After all this food for thought, we needed some actual food and therefore relocated to a room a floor above to have lunch. I wasn’t really at lunch, as I was setting up the afternoon session, but when I popped up to grab a sandwich it was great to see how many people were sitting together and talking with each other.

While the morning had been carefully scheduled, we had planned the afternoon as a ‘Sharing Session’. Whenever I am going to events like this, it often seems like there is too little time to think and talk through the presented ideas. So instead of planning more formal presentations, we had put out a ‘Call for Practice’ so that people who are using alternative genre as assessments or in teaching could self-nominate and bring some materials to share with interested delegates. As we were particularly interested in the process of (re)genring, I had designed a simple template that I fed the information I had from people into, so that everybody who had responded to the Call for Practice could have a poster made that showed off ‘their’ genre within a very simple theoretical framework (looking at the gains and losses – I think I’ll blog about the details of this separately in the next few days). So when people drifted back into the room after lunch (or after going for a walk, or visiting the local comic book store), we had the posters set up and the people who had brought examples, etc. started to show off their practice. This worked really well, there was a lot of conversation around the room, clustered around posters as well as continuing conversations around the tables. We didn’t just have tea, coffee and cake, TILT had also sprung for some prosecco (particular thanks to Lisa for this brilliant idea!), so it really felt like a celebration.

Nick then led us in his Grids and Gestures drawing exercise. This was something he had mentioned in the morning, when we didn’t have the time for it. And it turned out to be the perfect thing for the afternoon, drawing together the sharing session with an activity (must remember that for the next conference!). If you want to know more about Grids and Gestures – and maybe do your own -, check out Nick’s blog here or his write-up of the activity in the SANE journal here.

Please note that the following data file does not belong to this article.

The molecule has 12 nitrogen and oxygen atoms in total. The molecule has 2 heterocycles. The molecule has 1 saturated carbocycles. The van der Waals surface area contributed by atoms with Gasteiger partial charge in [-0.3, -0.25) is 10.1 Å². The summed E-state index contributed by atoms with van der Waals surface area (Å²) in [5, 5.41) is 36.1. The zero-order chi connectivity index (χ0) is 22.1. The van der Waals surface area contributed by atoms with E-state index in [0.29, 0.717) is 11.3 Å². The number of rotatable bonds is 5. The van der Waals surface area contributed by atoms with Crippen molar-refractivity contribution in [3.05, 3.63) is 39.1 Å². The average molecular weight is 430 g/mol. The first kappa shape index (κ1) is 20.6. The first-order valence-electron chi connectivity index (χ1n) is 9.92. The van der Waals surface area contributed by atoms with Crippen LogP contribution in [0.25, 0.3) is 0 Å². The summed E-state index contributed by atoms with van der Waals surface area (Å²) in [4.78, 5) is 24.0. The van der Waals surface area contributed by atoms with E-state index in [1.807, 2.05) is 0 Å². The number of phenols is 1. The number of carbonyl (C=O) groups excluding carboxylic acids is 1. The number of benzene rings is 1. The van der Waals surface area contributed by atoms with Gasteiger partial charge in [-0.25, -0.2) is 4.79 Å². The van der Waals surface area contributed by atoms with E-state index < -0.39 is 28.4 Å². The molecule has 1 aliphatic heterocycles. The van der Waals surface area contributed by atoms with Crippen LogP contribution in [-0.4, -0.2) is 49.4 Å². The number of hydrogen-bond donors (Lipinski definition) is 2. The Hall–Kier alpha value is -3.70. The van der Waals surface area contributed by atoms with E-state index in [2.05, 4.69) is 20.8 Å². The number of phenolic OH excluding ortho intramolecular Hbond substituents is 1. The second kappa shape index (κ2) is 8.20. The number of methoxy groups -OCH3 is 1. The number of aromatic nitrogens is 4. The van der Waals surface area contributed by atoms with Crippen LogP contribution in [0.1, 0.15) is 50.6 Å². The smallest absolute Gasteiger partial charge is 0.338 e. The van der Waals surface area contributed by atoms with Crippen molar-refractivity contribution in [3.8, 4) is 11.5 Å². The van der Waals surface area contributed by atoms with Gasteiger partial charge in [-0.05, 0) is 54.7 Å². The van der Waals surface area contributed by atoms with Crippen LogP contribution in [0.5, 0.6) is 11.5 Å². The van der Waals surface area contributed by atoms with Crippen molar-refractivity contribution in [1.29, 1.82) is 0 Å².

We ended the day with Fiona English drawing the different strands together in a plenary. She reflected on the richness that using different genres allow to communicate (and produce) research, and that maybe investigating genring and regenring within a theoretical framework will allow us to convince the sceptics about the usefulness of this as a process.

I wanted to end this post by telling you about feedback bunting, but I’m already over 1000 words, so will leave that, too, for another post on another day. But I do want to say thank you to all the people who came to this day and made it so successful, and particularly to Lisa, my co-organiser! One of the feedback comments ended with “more please!!!” – we will try our best!

 

Here an invitation by Lisa Clughen that you might be interested in:

NEXT #creativeHE CONVERSATION APRIL 18-22th: The Role of the Body in Creative Processes & Practices

April 21st has just been designated a UN World Creativity & Innovation Day and we are inviting you to join us to explore the theme of ‘the role of the body in creativity’ at:
https://plus.google.com/communities/110898703741307769041

We tend to think of creativity as an imaginative cognitive process that is often depicted as a light bulb sparking off in our heads. In this conversation, though, we want to explore the ways in which our whole bodies are involved in creative processes and practices.

The conversation is open to anyone who has an interest in the theme of the body and creativity, and all perspectives and shared experiences are welcome. We are particularly interested in the views of people who work in higher education as the role of the body in teaching and learning processes is not often addressed. We also welcome the involvement of creative practitioners and tradespeople, who will have particular insights into this phenomenon.

 

Discussion Outline:

DAY 1 April 18: Introductory activity

DAY 2 April 19: The role of the body in helping others to learn

DAY 3 April 20: Your body and the way you inhabit particular spaces that encourage your creativity

DAY 4 April 21: The role of the body in disciplinary or work contexts in which you are creative

DAY 5 April 22: The challenge of enabling learners to become more aware of the ways in which their bodies are involved in their own creativity